I learned a great deal about salmon on my recent trip to Alaska. Some of what I learned about I thought that I knew before (isn't every school child taught that salmon are born in rivers, spend their lives in the ocean, and then return to the river to spawn and die?) but book knowledge is one thing, and seeing that process actually happen is another.
There is, for example, the smell. This is nominally a parenting blog, so I feel okay about the comparison I’m about to make. If you’re a bit squeamish, though, and are here just for the recipes, you might want to skip to the next paragraph. On our trip to Sitka, we took a walk along Indian River, which like all the rivers in Alaska during the summer, was full of spawning salmon. We strolled beside rushing waters, past moss-covered trees with roots the size of a Brooklyn brownstone building, and in the swift-moving water at our feet, the spawning and dying were continually taking place. Actually, where we were on the river, close to its mouth, there was less spawning and more dying (many of the fish don’t make it up the river), and the air was filled with a curiously familiar, but slightly unpleasant, smell. The aroma was exactly like that of a pee-filled diaper that has spent too much time in the living-room wastebasket. Ever have one of those days with an infant in the house when you forgot to empty the trash? That’s what the salmon rivers can smell like, as the fish carcasses decay, caught in the tree branches at the water’s edge.
This is not to take anything away from the majesty of the process. In fact, for me, the visceral scent drove home the profundity of the moment. Those salmon were literally dying from the inside out in their effort to reproduce. Watching them swim relentlessly, waving their tails back and forth as they fought the current, made me think that we humans have it somewhat easy (sleepless nights and emergency room visits aside).
It is, in fact, quite beautiful, as the New York Times photographer Seth Casteel demonstrated recently with his underwater shots of sockeye salmon in the Bristol Bay region. If you haven’t seen them yet, you must check them out (the shot at the top of this post is from the series).
After returning home, Casteel conducted an interview with the Times Magazine’s blog, and he remarked upon the difficulties and wonders of being in Alaska:
The biggest challenge of this assignment was to tell the story of this extraordinary journey of the salmon, and also live to tell about it. That sounds kind of dramatic! Alaska is the most amazing place I’ve ever seen, but it occurs to you out there how wild it really is, and the potential dangers lurk just meters away. Hiking through the rain in absolute wilderness with 60-pounds of gear, dangling off slippery cliffs of rock above a rushing 37 degree Russian River, discovering half-eaten salmon along the way, wondering, “Hmm, where exactly is this bear now?” But then the sun comes out, the river slows enough where you can get in safely and you think, “WOW, THIS is quite relaxing.”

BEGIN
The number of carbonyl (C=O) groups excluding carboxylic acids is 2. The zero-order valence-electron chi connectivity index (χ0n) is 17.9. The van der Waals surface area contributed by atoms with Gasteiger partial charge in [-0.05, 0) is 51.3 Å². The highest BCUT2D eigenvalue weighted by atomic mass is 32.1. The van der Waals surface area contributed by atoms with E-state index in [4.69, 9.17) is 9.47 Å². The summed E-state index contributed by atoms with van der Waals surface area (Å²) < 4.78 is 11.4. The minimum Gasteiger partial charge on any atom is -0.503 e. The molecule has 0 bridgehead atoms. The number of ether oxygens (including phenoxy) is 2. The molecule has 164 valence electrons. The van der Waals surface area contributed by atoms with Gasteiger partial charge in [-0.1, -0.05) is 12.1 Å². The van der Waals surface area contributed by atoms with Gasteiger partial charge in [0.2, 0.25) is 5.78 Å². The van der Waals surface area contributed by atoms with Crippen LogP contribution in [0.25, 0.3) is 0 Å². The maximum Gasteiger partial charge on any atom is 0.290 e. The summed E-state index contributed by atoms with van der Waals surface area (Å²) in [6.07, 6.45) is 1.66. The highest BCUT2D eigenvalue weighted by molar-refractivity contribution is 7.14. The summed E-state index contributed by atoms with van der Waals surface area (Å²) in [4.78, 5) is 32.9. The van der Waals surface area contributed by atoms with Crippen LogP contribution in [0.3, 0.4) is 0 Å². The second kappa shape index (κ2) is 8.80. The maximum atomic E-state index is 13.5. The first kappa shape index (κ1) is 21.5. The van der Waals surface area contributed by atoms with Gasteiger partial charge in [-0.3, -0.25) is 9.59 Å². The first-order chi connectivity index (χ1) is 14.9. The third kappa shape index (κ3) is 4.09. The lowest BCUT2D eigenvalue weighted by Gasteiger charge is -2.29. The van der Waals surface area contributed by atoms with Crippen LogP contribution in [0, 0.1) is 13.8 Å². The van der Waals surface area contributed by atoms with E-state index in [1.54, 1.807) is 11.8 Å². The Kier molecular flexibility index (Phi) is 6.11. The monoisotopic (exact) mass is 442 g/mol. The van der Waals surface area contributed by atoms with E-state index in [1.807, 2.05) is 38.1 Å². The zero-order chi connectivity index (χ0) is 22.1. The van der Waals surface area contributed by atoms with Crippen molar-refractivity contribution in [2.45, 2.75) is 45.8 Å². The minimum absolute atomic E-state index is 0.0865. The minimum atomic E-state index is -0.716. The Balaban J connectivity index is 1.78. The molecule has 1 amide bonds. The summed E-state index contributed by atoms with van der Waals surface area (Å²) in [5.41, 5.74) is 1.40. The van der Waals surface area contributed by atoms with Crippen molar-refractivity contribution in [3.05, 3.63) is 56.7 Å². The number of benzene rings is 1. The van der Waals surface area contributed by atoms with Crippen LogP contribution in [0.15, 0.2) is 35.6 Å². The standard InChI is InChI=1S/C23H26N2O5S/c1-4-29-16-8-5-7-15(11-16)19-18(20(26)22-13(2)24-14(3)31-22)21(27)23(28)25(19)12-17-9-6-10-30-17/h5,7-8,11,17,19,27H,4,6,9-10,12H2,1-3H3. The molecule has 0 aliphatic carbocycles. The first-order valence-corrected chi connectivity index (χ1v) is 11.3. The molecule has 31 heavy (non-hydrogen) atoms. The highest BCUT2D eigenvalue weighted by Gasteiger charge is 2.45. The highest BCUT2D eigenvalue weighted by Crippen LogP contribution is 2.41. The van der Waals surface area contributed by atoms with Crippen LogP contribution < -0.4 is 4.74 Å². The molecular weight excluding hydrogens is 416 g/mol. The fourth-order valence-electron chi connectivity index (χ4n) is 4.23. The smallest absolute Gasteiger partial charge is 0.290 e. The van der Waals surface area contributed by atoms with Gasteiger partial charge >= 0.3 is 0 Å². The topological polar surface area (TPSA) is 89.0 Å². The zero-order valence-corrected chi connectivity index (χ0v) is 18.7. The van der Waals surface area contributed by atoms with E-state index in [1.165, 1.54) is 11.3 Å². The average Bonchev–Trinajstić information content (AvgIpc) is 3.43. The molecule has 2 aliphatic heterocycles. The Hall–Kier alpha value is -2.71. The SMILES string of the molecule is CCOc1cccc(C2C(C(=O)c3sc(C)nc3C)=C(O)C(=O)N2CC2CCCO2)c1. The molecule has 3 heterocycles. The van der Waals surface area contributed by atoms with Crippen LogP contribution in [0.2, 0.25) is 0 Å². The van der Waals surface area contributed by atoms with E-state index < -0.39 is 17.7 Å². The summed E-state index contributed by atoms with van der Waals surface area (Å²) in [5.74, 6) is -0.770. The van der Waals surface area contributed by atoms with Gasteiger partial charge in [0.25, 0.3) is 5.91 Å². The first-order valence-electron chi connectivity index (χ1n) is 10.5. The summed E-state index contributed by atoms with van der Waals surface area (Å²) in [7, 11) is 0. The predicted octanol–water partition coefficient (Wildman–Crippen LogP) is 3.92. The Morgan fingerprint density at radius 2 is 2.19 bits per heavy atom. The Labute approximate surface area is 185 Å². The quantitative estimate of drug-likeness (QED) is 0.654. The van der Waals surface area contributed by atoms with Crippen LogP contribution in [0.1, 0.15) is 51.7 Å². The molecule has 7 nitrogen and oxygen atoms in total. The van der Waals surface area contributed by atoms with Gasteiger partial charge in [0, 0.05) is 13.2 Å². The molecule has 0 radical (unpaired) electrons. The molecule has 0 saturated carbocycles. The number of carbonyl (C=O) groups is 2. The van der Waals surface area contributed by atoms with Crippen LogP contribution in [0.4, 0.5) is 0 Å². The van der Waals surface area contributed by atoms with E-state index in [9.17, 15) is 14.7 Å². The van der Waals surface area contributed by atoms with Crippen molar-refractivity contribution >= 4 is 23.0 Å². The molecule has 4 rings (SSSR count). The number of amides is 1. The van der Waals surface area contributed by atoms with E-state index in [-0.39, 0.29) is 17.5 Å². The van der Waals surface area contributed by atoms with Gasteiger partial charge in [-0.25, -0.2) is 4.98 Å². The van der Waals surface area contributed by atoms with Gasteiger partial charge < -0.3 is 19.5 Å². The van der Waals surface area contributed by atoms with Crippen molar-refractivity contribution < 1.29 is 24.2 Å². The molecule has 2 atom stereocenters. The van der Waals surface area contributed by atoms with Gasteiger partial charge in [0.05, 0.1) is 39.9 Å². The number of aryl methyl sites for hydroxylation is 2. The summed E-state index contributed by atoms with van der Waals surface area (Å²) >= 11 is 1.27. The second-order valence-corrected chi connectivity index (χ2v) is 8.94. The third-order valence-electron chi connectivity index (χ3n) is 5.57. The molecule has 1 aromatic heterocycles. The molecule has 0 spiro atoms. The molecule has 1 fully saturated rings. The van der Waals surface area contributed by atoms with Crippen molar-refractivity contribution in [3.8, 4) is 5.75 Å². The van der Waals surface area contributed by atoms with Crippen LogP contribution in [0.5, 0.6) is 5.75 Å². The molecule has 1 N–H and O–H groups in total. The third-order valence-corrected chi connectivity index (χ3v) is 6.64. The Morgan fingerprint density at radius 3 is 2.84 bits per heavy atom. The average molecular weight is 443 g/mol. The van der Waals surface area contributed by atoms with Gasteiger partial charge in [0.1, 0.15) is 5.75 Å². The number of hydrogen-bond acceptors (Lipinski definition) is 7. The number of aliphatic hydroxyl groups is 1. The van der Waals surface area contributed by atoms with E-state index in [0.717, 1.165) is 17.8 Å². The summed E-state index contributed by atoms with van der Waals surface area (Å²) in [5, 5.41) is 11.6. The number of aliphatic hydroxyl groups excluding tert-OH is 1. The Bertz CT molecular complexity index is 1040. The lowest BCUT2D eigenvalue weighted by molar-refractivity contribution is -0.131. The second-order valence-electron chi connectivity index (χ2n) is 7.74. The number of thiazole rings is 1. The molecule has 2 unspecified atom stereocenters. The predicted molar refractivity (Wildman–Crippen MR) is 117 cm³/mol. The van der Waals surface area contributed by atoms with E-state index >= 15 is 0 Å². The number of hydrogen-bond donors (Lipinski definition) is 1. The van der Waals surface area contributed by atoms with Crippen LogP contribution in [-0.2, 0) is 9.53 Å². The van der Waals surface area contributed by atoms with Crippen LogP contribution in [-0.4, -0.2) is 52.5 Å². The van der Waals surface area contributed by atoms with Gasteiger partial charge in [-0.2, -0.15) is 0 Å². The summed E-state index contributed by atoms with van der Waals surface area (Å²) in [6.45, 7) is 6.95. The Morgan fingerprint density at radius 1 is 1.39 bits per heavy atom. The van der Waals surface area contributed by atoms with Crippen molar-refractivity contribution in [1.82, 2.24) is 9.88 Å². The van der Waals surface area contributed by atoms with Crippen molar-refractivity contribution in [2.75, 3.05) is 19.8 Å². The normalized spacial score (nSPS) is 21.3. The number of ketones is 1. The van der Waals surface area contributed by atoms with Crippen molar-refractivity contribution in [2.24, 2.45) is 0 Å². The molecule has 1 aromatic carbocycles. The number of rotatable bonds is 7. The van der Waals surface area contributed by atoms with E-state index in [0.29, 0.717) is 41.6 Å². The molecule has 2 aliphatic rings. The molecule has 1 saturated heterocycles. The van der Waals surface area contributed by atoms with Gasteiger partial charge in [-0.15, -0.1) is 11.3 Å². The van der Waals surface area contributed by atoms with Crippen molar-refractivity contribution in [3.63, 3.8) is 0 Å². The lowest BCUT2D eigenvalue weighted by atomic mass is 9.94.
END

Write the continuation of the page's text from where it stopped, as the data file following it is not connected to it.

Alaska is a magical place, quite unlike anywhere else I’ve ever been. I encourage you to go and visit. In the meantime, the next best thing to going there is to make frozen, sustainable, Alaskan salmon part of your regular repertoire. I’ve been doing so for a while, and I recently improved upon the salmon recipe I wrote about earlier this year. I added scallions, and dropped the egg. It was a simple change that freshened everything up, and made a quick weeknight dinner into something slightly more engaging.
Quick Salmon Broccoli Stir Fry
- 1 cup or more of cooked rice (this is a quick recipe if you’ve made the rice ahead of time; feel free to use frozen cooked rice)
- ½ a head or so of fresh broccoli, cut into florets and steamed but still crunchy
- 1 lb salmon fillet, cooked—which means undercooked—in a frying pan, and broken into pieces
- 3-4 scallions, sliced into rounds
- 1-2 inches of fresh ginger, diced
- 2 cloves garlic, diced
- 1 chili pepper (optional)
- 1 dash of soy sauce, to taste
In a large frying pan, sauté the scallions, garlic, ginger, and pepper in a bit of canola oil.
Add the rice, the salmon, the broccoli, and soy sauce, and serve.
For about Alaskan salmon, the environmental threats facing them, and what it’s like to fish those rivers, take a look at my friend Paul Greenberg’s entries on Mark Bittman’s blog, from this summer, “Chasing the Sockeye Salmon Migration” and here.